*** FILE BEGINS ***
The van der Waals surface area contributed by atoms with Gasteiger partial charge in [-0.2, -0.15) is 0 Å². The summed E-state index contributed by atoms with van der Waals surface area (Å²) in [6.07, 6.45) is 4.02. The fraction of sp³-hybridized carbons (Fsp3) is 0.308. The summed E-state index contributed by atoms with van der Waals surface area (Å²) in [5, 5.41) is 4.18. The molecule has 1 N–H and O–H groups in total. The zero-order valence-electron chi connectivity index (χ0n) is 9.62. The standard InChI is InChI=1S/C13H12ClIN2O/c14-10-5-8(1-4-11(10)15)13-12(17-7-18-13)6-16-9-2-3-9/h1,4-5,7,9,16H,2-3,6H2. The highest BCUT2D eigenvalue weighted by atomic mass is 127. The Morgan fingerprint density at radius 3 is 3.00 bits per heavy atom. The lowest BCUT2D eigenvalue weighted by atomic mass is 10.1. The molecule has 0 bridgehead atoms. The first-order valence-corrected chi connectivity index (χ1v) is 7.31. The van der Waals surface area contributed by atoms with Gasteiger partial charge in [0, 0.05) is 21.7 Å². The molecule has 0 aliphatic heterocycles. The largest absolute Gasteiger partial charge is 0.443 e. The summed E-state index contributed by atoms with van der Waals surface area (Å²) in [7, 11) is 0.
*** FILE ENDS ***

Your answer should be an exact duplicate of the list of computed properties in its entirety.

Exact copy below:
The van der Waals surface area contributed by atoms with Gasteiger partial charge in [-0.2, -0.15) is 0 Å². The summed E-state index contributed by atoms with van der Waals surface area (Å²) in [6.07, 6.45) is 4.02. The fraction of sp³-hybridized carbons (Fsp3) is 0.308. The summed E-state index contributed by atoms with van der Waals surface area (Å²) in [5, 5.41) is 4.18. The molecule has 1 N–H and O–H groups in total. The zero-order valence-electron chi connectivity index (χ0n) is 9.62. The standard InChI is InChI=1S/C13H12ClIN2O/c14-10-5-8(1-4-11(10)15)13-12(17-7-18-13)6-16-9-2-3-9/h1,4-5,7,9,16H,2-3,6H2. The highest BCUT2D eigenvalue weighted by atomic mass is 127. The Morgan fingerprint density at radius 3 is 3.00 bits per heavy atom. The lowest BCUT2D eigenvalue weighted by atomic mass is 10.1. The molecule has 0 bridgehead atoms. The first-order valence-corrected chi connectivity index (χ1v) is 7.31. The van der Waals surface area contributed by atoms with Gasteiger partial charge in [0, 0.05) is 21.7 Å². The molecule has 0 aliphatic heterocycles. The largest absolute Gasteiger partial charge is 0.443 e. The summed E-state index contributed by atoms with van der Waals surface area (Å²) in [7, 11) is 0.